When was the last time you had your vision checked? Hopefully, it’s been in the last year or two. Adults over 60 years of age are at risk for physical changes, and that includes age-related eye diseases. Your vision—the acuity of your vision—is so important to your safety within and outside of your home environment. It’s also a critical factor in reducing your fall risk. Whether you’re reading the paper and walking down a flight of stairs or simply making your way to the bathroom, clear vision plays a huge role in your safety. Fact is, the risk linked to visual impairments and falls is widely known.1 According to the Centers for Disease Control and Prevention (CDC), more than 12 million Americans age 40 and older experience vision impairments, emphasizing the importance of early detection among adults.2
Age-related eye diseases should be assessed and treated before possibly irreversible damage occurs or treated to slow the progression. You may be familiar with four such diseases, described here briefly.
- Age-related macular degeneration—You experience age-related changes to the retina in your eye that result in not being able to see fine details, losing your central vision but not your peripheral vision. You don’t realize this is happening until your vision becomes blurred. To learn more, visit: aao.org/eye-health/diseases/amd-macular-degeneration
- Diabetic neuropathy—High blood sugar levels cause damage to the retina that results in abnormal blood flow or new blood vessels that grow on your retina, resulting in changes in your eyes that can result in loss of vision. To learn more, visit: aao.org/eye-health/diseases/what-is-diabetic-retinopathy
- Glaucoma—High eye pressure builds up and starts to cause damage to the optic nerve, which is the leading cause of blindness for people age 60 and older. This can be gradual with no symptoms or acute, sudden blurriness and severe eye pain, considered an emergency. To learn more, visit: aao.org/eye-health/diseases/what-is-glaucoma
- Cataract—Age-related changes or disease complications occur where the protein in our eyes breaks down in the lens of the eye and results in gradual clouding of the lenses and impaired vision. To learn more, visit: aao.org/eye-health/diseases/what-are-cataracts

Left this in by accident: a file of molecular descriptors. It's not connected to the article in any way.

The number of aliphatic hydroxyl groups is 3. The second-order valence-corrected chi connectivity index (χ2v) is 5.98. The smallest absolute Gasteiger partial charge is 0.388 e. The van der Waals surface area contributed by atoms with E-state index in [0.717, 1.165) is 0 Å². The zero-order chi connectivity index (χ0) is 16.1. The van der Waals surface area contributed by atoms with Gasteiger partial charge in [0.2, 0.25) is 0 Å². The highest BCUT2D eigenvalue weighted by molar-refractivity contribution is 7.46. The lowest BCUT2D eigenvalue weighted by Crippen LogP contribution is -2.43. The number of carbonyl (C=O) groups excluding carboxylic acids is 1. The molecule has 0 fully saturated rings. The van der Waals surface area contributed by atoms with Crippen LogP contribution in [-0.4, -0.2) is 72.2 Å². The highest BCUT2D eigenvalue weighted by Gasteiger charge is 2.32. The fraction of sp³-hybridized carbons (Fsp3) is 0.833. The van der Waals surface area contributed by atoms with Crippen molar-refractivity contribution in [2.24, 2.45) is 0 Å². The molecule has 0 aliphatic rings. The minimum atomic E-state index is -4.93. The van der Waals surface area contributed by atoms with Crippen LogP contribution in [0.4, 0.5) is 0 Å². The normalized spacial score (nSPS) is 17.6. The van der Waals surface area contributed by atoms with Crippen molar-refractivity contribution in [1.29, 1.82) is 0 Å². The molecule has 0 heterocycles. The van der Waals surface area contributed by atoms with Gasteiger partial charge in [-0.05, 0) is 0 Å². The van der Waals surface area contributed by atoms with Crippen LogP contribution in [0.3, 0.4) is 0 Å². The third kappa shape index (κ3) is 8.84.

While the degree of visual impairment from these eye diseases varies, each affects not only your vision, but also your balance, how you step up and down steps and stairs, your cadence and sway when you walk, your ability to adjust your posture and move to avoid obstacles, how quickly you react and adjust to unfamiliar or changed conditions, the ease with which you perform your activities of daily living, and your ability to drive safely.
Your Harmony team asks questions about your vision and encourages you to have your eyes/vision evaluated annually—or at the very least, biannually—to diagnose, treat, and correct your vision. These tests are comprehensive and assess your visual acuity, depth perception, visual fields, and more.
If you’re already experiencing visual changes, your Harmony team will help you maximize your vision and function, compensate and enhance your stability to prevent trips and falls, and maintain—even increase—your independence within and outside of your home. If you have questions or concerns about your vision, or if there have been changes in your vision, be sure to let your Harmony team know. Your Harmony team is here to help you!
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1 Lord, S., Smith, S., & Menant, J. (2010). Vision and falls in older adults: Risk factors and intervention strategies. Clinics in Geriatric Medicine, 26: 569-581.
2CDC. Vision Health Initiative (VHI). Vision Impairment and Older Adult Falls. Available at: cdc.gov/visionhealth/resources/features/vision-loss-falls.html#ftn1